Yeah, but unless Harbaugh's got a line on some injections that'll make Smith's hands bigger, I think there's a limit to how much Alex will improve on his watch.

15
by Karl Cuba :: Thu, 07/19/2012 - 6:33pm

I can't remember which one it was but one of the SF beat writers looked into the small hands thing and found that his hands were average for an NFL qb.

24
by Aloysius Mephis... :: Thu, 07/19/2012 - 11:24pm

OK. I've been hearing about the small hands thing ever since before he was drafted but these things get exaggerated so it could be just that he has smaller hands than other QBs taken #1. I tended to attribute his problems with accuracy and not always throwing a clean spiral to small hands, but he didn't fumble that much last year so maybe his problems aren't due to his hands.

28
by Theo :: Fri, 07/20/2012 - 4:01am

are you serious?
You think his improvement is limited by the size of his hands?

40
by Aloysius Mephis... :: Fri, 07/20/2012 - 3:04pm

I'm a bit bewildered by your tone. Is not every player limited by his physical attributes? Or do you just not think hand size is a significant attribute?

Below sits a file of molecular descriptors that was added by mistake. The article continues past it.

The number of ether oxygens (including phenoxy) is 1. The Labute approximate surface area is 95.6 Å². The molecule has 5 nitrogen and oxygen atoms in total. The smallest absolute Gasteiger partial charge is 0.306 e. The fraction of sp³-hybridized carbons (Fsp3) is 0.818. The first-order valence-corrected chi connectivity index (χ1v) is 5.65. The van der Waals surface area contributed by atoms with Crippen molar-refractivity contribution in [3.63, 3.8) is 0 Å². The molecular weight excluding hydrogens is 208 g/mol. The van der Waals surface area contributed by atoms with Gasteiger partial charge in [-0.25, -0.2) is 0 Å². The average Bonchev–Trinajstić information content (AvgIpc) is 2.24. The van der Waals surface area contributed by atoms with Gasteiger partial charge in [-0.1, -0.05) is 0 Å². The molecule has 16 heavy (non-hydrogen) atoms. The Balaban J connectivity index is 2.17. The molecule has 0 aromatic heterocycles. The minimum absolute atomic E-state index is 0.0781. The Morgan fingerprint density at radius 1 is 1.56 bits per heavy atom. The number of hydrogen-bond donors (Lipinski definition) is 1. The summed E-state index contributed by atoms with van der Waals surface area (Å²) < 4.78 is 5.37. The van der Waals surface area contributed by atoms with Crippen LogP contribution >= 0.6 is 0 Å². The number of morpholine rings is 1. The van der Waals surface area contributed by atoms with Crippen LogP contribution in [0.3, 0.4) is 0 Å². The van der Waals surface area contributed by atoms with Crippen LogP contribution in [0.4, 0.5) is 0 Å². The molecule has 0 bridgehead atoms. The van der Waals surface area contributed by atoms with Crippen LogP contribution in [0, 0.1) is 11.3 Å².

14
by tuluse :: Thu, 07/19/2012 - 6:31pm

Norv Turner and Martz have both been OC for the 49ers during Smith's career

17
by t.d. :: Thu, 07/19/2012 - 6:52pm

and if i recall correctly, smith's year under norv prompted the first batch of 'maybe this guy is turning the corner' speculation. i wouldn't consider martz post-rams (when he had a HoFer anchoring the line)to be a 'good' coordinator

18
by tuluse :: Thu, 07/19/2012 - 6:54pm

I wouldn't either, but I do think he is excellent at coaching QBs specifically.

19
by t.d. :: Thu, 07/19/2012 - 7:13pm

aside from getting them killed. yes

25
by Aloysius Mephis... :: Thu, 07/19/2012 - 11:26pm

Heh. It's funny coz it's true.

21
by jimbohead :: Thu, 07/19/2012 - 7:40pm

Mike Martz was OC for the 2008 season, wherein Alex Smith broke his shoulder bone (apparently a wire left from a previous shoulder surgery was responsible) in preseason, and was put on IR. Martz was gone by 2009.

10
by drobviousso :: Thu, 07/19/2012 - 5:55pm

Defense, outside of the AFC North, is highly volatile. If you don't wear black and another terrible color, you can't expect to be consistently good on D.